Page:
Second Revival For The Slate Budgerigar
by Ghalib Al-Nasser
The Slate Budgerigar is enjoying its second revival since it was re-introduced into the U.K. in 1992 by the late Cyril Rogers. This second revival was further enhanced by the introduction of the new Rare Variety challenge certificate issued by the Budgerigar Society at the commencement of the 2000 show season, catering for the Clearbody, Fallow, Saddleback and Slate. When both the Saddleback and the Slate were named in this new challenge certificate it was quite apparent that a new Colour Standard needed to be written for both these varieties. A Colour Standard for the Fallow had existed for a number of years and a Standard for the Clearbody has already been published in 1997.
The Judges Panel & Colour Standards Committee took on the task of writing Colour Standards for the above two varieties and were approved by the B.S. General Council in May 2001. This Standard was published and circulated to all Judges.
The Slate budgerigar has been around much longer than the Saddlebacks and their appearance was first reported in the period between 1933 and 1935. That is the period when different shades of the Grey were reported. We owe a great debt to the late Cyril Rogers for not only documenting so much history of all budgerigars in his famous book The World of Budgerigars but also for ensuring that the variety is still with us today.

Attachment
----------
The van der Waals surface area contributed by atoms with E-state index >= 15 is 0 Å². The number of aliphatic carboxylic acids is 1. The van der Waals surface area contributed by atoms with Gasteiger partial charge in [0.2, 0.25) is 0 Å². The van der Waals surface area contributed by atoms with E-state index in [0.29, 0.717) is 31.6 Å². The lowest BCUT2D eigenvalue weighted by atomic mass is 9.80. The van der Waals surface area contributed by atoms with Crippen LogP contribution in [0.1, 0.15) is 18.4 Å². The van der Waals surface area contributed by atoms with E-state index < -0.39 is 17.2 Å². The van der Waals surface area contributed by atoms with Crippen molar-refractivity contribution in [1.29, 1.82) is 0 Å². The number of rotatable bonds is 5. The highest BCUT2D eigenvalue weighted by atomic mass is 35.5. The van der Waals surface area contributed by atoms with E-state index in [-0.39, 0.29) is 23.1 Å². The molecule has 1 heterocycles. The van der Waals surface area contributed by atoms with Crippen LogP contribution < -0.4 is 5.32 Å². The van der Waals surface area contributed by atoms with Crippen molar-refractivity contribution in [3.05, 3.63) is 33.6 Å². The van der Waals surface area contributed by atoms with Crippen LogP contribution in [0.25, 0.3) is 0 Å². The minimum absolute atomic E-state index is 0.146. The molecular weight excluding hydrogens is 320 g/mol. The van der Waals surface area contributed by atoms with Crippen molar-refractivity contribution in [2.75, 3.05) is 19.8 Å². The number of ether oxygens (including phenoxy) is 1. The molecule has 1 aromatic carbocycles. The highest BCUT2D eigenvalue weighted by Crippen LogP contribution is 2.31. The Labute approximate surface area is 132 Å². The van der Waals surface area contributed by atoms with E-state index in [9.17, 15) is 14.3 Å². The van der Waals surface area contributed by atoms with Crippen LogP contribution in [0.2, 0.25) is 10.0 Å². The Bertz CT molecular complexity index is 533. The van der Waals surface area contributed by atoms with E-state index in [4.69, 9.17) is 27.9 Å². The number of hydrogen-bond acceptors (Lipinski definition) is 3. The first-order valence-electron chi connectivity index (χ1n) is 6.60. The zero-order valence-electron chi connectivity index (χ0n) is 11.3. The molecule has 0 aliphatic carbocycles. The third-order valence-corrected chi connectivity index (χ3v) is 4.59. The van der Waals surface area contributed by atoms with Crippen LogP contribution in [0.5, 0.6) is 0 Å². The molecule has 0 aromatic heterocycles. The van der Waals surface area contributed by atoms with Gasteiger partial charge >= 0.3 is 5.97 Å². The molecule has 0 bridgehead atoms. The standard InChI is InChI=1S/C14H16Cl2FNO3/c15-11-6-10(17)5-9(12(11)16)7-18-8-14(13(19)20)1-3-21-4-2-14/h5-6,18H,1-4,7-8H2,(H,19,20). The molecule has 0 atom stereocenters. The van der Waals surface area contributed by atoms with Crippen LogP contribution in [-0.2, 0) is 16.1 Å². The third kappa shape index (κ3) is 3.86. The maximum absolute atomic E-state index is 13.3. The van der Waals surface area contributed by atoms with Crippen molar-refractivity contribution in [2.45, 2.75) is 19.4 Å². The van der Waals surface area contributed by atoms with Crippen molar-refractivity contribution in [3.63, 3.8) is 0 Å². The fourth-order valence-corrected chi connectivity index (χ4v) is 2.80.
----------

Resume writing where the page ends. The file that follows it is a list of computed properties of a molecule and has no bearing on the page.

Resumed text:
His records detailed that the first Australian Dominant Grey (present day Grey) was bred by Mrs. S. Harrison of Murrumbeena, Victoria, Australia and the first British Recessive Grey was bred in 1933 by E. A. Brooks of Mitcham, Surrey.
F. S. Elliott reported (March 1935 Budgerigar Bulletin) that H.T. Watson of Bedford had in his possession a hen of a slatey blue colour. Mr. Watson obtained this bird in 1933 from a dealer but he had no records of its parentage. This hen was paired to a Cobalt White cock but bred two Cobalts only (cock and hen) before dying. The two youngsters were paired together but no slates were bred. Cyril also mentioned that the skin of the original hen was sent to him, which he kept for many years until it disintegrated. When he compared the skin, some years later, with Slate Cobalts he concluded that the skin colour was identical and confirmed that the Watson hen was in fact a Slate.